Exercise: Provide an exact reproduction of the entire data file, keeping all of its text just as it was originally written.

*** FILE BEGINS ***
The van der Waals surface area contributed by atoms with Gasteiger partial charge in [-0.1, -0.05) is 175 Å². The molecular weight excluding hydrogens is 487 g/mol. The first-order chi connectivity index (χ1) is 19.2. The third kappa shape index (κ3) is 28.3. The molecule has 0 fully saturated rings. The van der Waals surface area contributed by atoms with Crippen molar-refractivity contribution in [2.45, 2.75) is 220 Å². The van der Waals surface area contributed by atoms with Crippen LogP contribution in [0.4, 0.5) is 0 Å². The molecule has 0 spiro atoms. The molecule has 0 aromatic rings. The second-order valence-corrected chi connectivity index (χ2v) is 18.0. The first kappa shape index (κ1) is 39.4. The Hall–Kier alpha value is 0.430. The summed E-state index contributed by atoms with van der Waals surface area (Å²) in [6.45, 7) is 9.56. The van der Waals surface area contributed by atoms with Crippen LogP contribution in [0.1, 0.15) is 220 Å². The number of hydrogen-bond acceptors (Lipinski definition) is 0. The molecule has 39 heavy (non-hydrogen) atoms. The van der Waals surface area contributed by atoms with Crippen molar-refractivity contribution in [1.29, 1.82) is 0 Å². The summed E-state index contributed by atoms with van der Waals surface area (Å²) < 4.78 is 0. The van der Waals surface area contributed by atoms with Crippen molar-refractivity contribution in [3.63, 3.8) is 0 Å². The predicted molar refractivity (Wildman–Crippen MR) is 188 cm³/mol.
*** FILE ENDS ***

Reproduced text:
The van der Waals surface area contributed by atoms with Gasteiger partial charge in [-0.1, -0.05) is 175 Å². The molecular weight excluding hydrogens is 487 g/mol. The first-order chi connectivity index (χ1) is 19.2. The third kappa shape index (κ3) is 28.3. The molecule has 0 fully saturated rings. The van der Waals surface area contributed by atoms with Crippen molar-refractivity contribution in [2.45, 2.75) is 220 Å². The van der Waals surface area contributed by atoms with Crippen LogP contribution in [0.4, 0.5) is 0 Å². The molecule has 0 spiro atoms. The molecule has 0 aromatic rings. The second-order valence-corrected chi connectivity index (χ2v) is 18.0. The first kappa shape index (κ1) is 39.4. The Hall–Kier alpha value is 0.430. The summed E-state index contributed by atoms with van der Waals surface area (Å²) in [6.45, 7) is 9.56. The van der Waals surface area contributed by atoms with Crippen LogP contribution in [0.1, 0.15) is 220 Å². The number of hydrogen-bond acceptors (Lipinski definition) is 0. The molecule has 39 heavy (non-hydrogen) atoms. The van der Waals surface area contributed by atoms with Crippen molar-refractivity contribution in [1.29, 1.82) is 0 Å². The summed E-state index contributed by atoms with van der Waals surface area (Å²) < 4.78 is 0. The van der Waals surface area contributed by atoms with Crippen molar-refractivity contribution in [3.63, 3.8) is 0 Å². The predicted molar refractivity (Wildman–Crippen MR) is 188 cm³/mol.